Two Startups Accelerating MRO’s Data Domain
One of the aerospace industry’s biggest startup accelerators has narrowed down nearly 150 applications to 10 startups that will participate in its third cohort. Among the startups chosen by Aerospace Xelerated (formerly known as the ATI Boeing Accelerator) are two touting technology that is aimed at transforming the aftermarket: Amygda and LexX Technologies.
Australian startup LexX Technologies has created a platform that operates like a cross between Star Wars’ C-3PO droid and Apple’s Siri virtual assistant—custom-tailored for the MRO industry. The LexX platform uses artificial intelligence, machine learning and natural language processing to perform as an “intelligent digital colleague for technicians,” according to Mike Harris, head of marketing and general operations.
“IT systems have always been put in place for management to solve management problems, but no one was doing anything for the technicians themselves,” says Harris. At its core, Harris says the LexX platform has been built so that a technician can ask a question or describe a problem in their native language and the platform will respond back with accurate, data-based answers in simple language to guide them through their task.
Harris says the platform has been created to solve two major problems in MRO: its challenge of being “data rich but information poor” and combating the industry knowledge that is being lost to the aftermarket’s major retirement wave. “How do we capture and keep that wisdom so that it’s not gone forever?” stresses Harris, noting that younger technicians also tend to face aircraft and maintenance very differently.
The platform interfaces with relevant technical systems at an MRO and learns from data such as aircraft maintenance and regulator manuals, tech logs, task cards, airworthiness directives and safety bulletins. It also learns from a technician’s own behavior and a company’s organizational data to comprehend context and guide technicians through troubleshooting. For instance, Harris notes that the LexX platform has been able to deal with the “Denglisch” vernacular used by German MROs working with English aircraft records and it can account for the individual regulations an Australian airline flying European aircraft would need to deal with when flying into America.
Harris says the LexX platform has already been tested with some airlines and MROs, with one European MRO “imminently about to sign” a deal for the platform. The startup is also looking into use cases where the platform’s intelligence could be used by MROs for tasks like quoting and ordering spares. Although the startup has already made some MRO industry headway, Harris says the Aerospace Xelerated program will help validate the technology and give potential skeptics a better grasp of how the futuristic technology works.
Also leveraging data to simplify maintenance operations is Derby, UK-based Amygda. Founded by two former Rolls-Royce engineers that worked on predictive maintenance and monitoring platforms, Amygda is a data observability platform for smart maintenance. Its goal is to reduce unnecessary maintenance and increase the reliability and sustainable of assets.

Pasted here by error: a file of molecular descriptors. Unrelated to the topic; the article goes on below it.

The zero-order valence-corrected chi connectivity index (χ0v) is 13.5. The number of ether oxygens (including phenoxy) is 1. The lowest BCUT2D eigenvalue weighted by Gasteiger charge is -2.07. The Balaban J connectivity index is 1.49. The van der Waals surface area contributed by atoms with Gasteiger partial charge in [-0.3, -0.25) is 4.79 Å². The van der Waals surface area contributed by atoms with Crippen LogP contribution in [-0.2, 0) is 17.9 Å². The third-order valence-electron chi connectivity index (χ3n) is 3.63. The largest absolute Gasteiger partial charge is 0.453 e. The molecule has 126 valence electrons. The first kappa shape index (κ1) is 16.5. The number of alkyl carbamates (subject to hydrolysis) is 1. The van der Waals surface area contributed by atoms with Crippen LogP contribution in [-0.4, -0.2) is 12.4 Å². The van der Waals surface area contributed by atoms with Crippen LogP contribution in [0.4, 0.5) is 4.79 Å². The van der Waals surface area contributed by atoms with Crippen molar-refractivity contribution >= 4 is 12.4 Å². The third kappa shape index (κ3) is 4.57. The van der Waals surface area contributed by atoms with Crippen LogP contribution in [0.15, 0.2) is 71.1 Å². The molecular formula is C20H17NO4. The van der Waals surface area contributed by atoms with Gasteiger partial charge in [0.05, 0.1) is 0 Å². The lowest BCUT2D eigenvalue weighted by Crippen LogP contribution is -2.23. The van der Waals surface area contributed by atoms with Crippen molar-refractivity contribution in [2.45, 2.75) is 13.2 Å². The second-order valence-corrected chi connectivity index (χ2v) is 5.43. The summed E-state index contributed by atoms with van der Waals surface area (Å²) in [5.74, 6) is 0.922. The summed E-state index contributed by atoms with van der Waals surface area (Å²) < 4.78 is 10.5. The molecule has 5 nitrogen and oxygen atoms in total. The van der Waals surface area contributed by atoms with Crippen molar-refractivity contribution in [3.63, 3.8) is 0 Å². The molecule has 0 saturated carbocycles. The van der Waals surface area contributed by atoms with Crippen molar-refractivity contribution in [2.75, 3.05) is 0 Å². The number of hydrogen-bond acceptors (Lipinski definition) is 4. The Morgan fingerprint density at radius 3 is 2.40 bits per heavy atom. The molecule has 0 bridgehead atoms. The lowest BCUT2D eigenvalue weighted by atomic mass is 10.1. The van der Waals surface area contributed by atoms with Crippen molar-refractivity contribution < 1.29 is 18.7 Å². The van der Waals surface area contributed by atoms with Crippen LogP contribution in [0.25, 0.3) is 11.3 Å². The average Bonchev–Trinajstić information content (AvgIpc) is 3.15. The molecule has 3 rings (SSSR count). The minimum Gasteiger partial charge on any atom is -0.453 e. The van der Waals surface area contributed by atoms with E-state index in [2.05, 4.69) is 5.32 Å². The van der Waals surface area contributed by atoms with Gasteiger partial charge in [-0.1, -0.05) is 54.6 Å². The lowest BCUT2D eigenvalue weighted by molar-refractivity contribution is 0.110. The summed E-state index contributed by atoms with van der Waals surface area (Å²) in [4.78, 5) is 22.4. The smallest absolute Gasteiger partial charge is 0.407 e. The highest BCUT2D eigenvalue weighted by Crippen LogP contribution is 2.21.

According to Faizan Patankar, Amygda’s cofounder and CEO, the startup’s platform is seeking to bridge the gap between existing data platforms from OEMs. “What we noticed is that airlines and other stakeholders can have multiple OEMs that provide equipment or assets, but they then have to log into six, seven, eight different [data analytics] platforms, each of them doing things slightly differently,” he says.
Amygda, says Patankar, is one of the few platforms that can ingest data from multiple OEMs, focusing on high frequency data from a variety of sources such as sensors and legacy databases. Through a mix of historical and real-time data, the platform uses more than 200 machine learning models to predict asset failures.
Patankar says Amygda is one of the first players to bring “the world’s fastest time series database,” which is mainly used in investment banking, into aerospace. The platform runs its algorithms in minutes, meaning airlines would no longer need to wait for OEMs to obtain and process the data.
For example, Patankar says Amygda could be used to perform predictive maintenance on line replaceable units from smaller manufacturers and reduce unplanned downtime. “These aren’t large OEMs. They’re generally Tier 1, Tier 2 and Tier 3 suppliers who just don’t have the capacity to do all of the digitalization that’s still outstanding,” he says. “That’s where we really fit in. You can complement the existing OEMs by looking at equipment that they don’t hold.”
In addition to engaging with potential customers and de-risking its technology, Patankar says Amygda will leverage its experience in the startup accelerator to get more insights about where its technology would be most useful.
“By engaging with [a company] like Boeing, what we’re really looking for is where the gaps are across the industry, where maybe there isn’t as much coverage of data analytics as, say, the engine and aircraft generally get—and how can we help those manufacturers?” says Patankar.
Amygda is already working with airlines to develop an engine monitoring solution that works with snapshot and high-frequency data. The platform is also being validated in different industries, such as rail, mining, and oil and gas.